Orange plans to launch a commercial mobile payments service in Nice, France, during the early part of next year. The deployment will enable resident of Nice to use their NFC-enabled handsets as etickets on local transport systems as well as making other mobile payments.
This move, which comes after the operator has carried out extensive trials, might be the breakthrough that has been talked about (hyped?) for many years regarding NFC-based contactless payments.
Orange maintains it has put together the necessary eco-system to support its mobile payment service--namely the bus and train companies, and local merchants--and also claims those involved with the earlier trials liked the features NFC handsets provided so much they couldn't understand why Orange wouldn't deploy the service earlier than in 2010.
Interestingly, Sony Ericsson's VP of systems architecture, Håkan Djuphammar, said last week that NFC could appear in every handset as early as 2010, claiming the two-way technology would transform the handset into being a readable RFID as well as a tag reading device. "A year from now basically every new phone that's sold will have NFC," was Djuphammar bold prediction.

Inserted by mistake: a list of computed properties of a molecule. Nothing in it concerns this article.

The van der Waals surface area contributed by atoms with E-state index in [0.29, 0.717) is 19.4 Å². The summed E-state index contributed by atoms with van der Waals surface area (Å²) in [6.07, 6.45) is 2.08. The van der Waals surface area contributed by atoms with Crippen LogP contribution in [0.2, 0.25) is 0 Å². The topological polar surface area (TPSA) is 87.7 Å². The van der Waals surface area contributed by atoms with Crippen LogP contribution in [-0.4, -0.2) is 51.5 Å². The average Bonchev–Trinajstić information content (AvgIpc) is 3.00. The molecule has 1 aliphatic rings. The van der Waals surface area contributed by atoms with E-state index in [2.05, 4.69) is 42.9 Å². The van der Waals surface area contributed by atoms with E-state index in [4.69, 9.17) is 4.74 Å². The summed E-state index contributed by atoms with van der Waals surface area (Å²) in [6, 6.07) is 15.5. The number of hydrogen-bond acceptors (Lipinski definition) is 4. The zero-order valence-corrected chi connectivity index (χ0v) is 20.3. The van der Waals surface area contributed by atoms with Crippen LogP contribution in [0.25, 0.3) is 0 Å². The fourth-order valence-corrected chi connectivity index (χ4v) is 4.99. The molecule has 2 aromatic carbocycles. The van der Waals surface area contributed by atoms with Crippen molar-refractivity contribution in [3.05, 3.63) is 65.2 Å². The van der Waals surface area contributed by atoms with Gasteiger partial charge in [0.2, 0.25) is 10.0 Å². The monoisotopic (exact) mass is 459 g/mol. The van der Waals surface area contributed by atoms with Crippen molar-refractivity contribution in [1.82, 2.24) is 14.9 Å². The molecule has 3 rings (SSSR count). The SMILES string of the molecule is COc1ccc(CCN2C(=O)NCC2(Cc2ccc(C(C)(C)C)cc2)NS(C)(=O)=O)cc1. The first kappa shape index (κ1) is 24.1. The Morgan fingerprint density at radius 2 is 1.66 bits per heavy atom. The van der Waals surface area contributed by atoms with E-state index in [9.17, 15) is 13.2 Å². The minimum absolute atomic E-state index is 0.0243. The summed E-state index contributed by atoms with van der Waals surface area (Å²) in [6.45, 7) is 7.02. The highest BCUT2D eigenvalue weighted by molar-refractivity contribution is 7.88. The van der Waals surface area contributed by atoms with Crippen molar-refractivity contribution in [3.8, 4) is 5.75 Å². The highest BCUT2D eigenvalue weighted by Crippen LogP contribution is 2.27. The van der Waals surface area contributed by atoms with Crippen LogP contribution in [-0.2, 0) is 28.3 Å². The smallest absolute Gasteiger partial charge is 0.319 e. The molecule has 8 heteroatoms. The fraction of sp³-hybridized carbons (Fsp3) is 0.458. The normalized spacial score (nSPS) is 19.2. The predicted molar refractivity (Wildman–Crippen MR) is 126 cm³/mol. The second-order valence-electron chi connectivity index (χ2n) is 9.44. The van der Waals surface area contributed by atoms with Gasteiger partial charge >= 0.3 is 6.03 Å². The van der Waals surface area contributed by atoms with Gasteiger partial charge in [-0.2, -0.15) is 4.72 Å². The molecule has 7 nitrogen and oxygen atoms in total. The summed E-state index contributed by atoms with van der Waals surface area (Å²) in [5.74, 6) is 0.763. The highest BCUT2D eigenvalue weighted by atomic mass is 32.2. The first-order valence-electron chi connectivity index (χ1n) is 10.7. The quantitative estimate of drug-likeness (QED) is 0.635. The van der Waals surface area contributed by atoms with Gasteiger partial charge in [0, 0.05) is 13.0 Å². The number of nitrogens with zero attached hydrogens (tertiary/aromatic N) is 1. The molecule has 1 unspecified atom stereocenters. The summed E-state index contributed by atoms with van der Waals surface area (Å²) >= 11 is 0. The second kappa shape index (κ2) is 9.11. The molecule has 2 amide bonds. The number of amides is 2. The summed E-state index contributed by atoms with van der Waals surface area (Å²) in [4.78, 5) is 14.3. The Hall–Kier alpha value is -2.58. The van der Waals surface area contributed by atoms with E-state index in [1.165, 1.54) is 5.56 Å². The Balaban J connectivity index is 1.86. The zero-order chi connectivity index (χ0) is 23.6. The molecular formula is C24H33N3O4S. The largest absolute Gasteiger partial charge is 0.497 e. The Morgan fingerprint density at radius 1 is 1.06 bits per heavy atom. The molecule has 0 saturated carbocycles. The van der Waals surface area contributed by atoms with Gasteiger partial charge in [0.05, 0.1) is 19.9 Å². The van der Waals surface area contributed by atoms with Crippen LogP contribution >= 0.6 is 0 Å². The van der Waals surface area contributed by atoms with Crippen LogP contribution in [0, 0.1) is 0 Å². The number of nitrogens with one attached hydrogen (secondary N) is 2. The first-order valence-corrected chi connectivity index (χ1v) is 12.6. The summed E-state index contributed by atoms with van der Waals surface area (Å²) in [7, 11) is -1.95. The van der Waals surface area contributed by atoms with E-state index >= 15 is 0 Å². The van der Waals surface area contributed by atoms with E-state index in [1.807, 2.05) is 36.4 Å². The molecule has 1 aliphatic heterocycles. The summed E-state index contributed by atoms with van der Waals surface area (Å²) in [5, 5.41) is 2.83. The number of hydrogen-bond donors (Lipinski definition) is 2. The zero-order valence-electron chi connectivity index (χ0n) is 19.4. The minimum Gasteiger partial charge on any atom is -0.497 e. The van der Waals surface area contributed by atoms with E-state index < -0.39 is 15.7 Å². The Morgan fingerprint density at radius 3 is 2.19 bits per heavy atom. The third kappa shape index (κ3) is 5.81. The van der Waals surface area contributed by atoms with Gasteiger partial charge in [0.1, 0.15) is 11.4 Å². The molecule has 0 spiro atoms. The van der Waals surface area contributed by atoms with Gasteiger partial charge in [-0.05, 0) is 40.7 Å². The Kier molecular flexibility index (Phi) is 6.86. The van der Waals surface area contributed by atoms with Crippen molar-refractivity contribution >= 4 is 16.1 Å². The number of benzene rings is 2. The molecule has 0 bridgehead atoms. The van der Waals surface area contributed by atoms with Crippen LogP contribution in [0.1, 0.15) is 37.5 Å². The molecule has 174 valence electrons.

However, mobile payment industry watchers have cautioned operators over attempting to persuade consumers to switch from using cash to some other payment instrument. These gurus believe that any new payment service must provide significant and obvious benefits to the user to convince them away from using cash.
While the NFC technology might be reaching maturity and is set to appear in handsets, Orange stresses that there must be a positive business case for operators to venture into contactless payments. The company's VP responsible for this sector openly states it will charge banks and transport providers for making this service available, and says discussions with these parties are progressing well.
This concept of charging your partners for providing a mobile payment has been the Achilles heel to delaying commercial deployment. If Orange has been able to crack this long-standing issue, then the future for contactless payments has taken a huge step forward. -Paul